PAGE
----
The rational choice explanation of state response to suicide attacks has been subject to the same sort of criticism as Pape’s argument has. The “rationality” of Israeli decision makers is not fixed. It is a cultural variable that changes with political circumstances. Decision makers construct a “decision regime” for dealing with Palestinian violence that forms the basis for action until a political shock (such as the eruption of an intifada or a radical realignment of international and domestic political forces such as occurred in the late 1980s and early 1990s) renders it ineffective or at least less than optimal. When, following such a shock, the political environment is characterized by weak American pressure to de-escalate and non-conciliatory Israeli and Palestinian leaders who are unwilling to make reciprocal concessions, two-tits-for-tat accurately describes the decision regime. In such circumstances, the desire for revenge on the part of Israeli leaders is high. In contrast, when the political environment is characterized by strong American pressure to de-escalate and conciliatory Israeli and Palestinian leaders who are willing to make reciprocal concessions, tit-for-two-tats more accurately describes state reaction to suicide bombings; the Israeli response is weaker than one would otherwise expect. One cannot adequately account for the prevalence of state-directed assassination and other repressive actions on the part of the Israeli state without taking into account the historically variable cultural and emotional matrix within which leaders make decisions about the level and type of state repression that is appropriate in different circumstances (Brym and Andersen, 2011; Gazit and Brym, 2011; Kuperman, 2005; Löwenheim and Heimann, 2008; Rasler, 2000).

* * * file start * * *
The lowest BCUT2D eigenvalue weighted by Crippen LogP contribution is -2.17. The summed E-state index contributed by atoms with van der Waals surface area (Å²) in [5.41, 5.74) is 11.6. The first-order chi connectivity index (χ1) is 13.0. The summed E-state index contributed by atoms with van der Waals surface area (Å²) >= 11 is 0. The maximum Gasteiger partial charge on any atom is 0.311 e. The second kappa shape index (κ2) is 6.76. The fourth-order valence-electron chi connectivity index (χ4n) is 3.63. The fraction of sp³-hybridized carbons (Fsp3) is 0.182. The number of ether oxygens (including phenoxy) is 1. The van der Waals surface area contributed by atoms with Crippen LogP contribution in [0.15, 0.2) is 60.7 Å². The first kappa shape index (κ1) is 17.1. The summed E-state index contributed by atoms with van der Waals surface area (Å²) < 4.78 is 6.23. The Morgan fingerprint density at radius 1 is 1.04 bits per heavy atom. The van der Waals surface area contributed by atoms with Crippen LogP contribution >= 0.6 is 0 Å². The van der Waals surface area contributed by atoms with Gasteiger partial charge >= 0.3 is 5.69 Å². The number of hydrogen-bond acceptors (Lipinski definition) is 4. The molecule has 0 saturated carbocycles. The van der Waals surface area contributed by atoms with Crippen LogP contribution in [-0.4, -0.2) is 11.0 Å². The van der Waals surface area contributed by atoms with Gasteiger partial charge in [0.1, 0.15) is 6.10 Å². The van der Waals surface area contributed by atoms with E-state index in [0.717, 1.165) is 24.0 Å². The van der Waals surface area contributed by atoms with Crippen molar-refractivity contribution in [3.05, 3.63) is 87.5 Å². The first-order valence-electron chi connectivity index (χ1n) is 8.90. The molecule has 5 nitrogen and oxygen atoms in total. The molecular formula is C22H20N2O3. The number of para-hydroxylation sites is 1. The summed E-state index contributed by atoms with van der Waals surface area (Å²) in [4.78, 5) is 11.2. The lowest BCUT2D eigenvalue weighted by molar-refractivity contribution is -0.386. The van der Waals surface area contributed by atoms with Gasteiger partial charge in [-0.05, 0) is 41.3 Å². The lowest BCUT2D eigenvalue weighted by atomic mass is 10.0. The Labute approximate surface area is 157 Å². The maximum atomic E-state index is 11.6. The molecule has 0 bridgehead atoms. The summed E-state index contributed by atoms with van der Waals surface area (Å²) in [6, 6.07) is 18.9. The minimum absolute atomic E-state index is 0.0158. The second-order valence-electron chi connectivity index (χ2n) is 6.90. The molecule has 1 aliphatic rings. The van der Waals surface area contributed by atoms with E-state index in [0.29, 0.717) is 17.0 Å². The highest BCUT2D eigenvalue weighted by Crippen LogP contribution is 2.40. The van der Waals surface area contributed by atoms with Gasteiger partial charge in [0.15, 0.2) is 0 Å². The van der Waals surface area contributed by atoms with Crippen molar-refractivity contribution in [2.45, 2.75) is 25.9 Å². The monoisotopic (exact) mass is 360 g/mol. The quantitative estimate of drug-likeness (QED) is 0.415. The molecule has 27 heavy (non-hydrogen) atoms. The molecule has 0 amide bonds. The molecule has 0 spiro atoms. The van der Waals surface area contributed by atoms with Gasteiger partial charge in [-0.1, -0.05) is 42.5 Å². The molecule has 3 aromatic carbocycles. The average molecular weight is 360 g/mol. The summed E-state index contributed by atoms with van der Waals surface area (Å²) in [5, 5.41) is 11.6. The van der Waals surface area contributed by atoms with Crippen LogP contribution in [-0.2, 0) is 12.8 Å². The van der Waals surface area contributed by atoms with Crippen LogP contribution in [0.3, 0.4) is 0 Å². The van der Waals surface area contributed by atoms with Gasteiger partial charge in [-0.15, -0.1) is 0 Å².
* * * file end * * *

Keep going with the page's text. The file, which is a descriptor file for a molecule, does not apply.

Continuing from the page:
In sum, suicide bombing is a tactic that is employed by a particular type of social movement in identifiable circumstances. Like all tactics employed by social movement activists, it elicits a response from authorities. Neither the prevalence of suicide attacks nor the prevalence of particular forms of state response is governed by a stable rationale. As is the case for all social movements, historically specific political circumstances influence cultural and emotional standards that help to define the actions of insurgents and state authorities as well as their interactions.
Almog, Doron. 2004–05. “Cumulative deterrence and the war on terrorism.” Parameters (34, 4): 4–19
Araj, Bader. 2008. “Harsh state repression as a cause of suicide bombing: the case of the Palestinian-Israeli conflict.” Studies in Conflict and Terrorism (31, 4) 284-303
Brym, Robert and Andersen, Robert. 2011. “Rational choice and the political bases of changing Israeli counterinsurgency strategy.” British Journal of Sociology (62, 3) 482-503
Brym, Robert and Araj, Bader. 2006. “Suicide bombing as strategy and interaction: the case of the second intifada.” Social Forces (84, 4) 1965-82
Brym, Robert and Araj, Bader. 2008 “Palestinian suicide bombing revisited: a critique of the outbidding thesis.” Political Science Quarterly (123, 3): 485–500
Cornell University Law School. 2012. “22 USC § 2656f – Annual country reports on terrorism.” http://www.law.cornell.edu/uscode/text/22/2656f (retrieved 12 March 2012)
Gazit, Nir and Brym, Robert. 2011. “State-directed political assassination in Israel: a political hypothesis.” International Sociology (26, 6) 862-77
Jaeger, David A. and Paserman, M. Daniele. 2006. “Israel, the Palestinian factions, and the cycle of violence.” American Economic Review (96, 2): 45–49
Jaeger, David A. and Paserman, M. Daniele. 2008. “The cycle of violence? An empirical analysis of fatalities in the Palestinian–Israeli conflict.” American Economic Review (98, 4): 1591–1604
Kuperman, Ranan D. 2005. Cycles of Violence: The Evolution of the Israeli Decision Regime Governing the Use of Limited Military Force. Lanham, MD: Lexington Books.
Löwenheim, Oded and Heimann, Gadi. 2008. “Revenge in international politics.” Security Studies (17, 4): 685–724
Moghadam, Assaf. 2008. The Globalization of Martyrdom. Baltimore: Johns Hopkins University Press
Pape, Robert A. 2005. Dying to Win: The Strategic Logic of Suicide Terrorism. New York: Random House
Rasler, Karen. 2000. “Shocks, expectancy revision, and de-escalation of protracted conflicts: the Israeli-Palestinian case.” Journal of Peace Research (37, 6): 699–720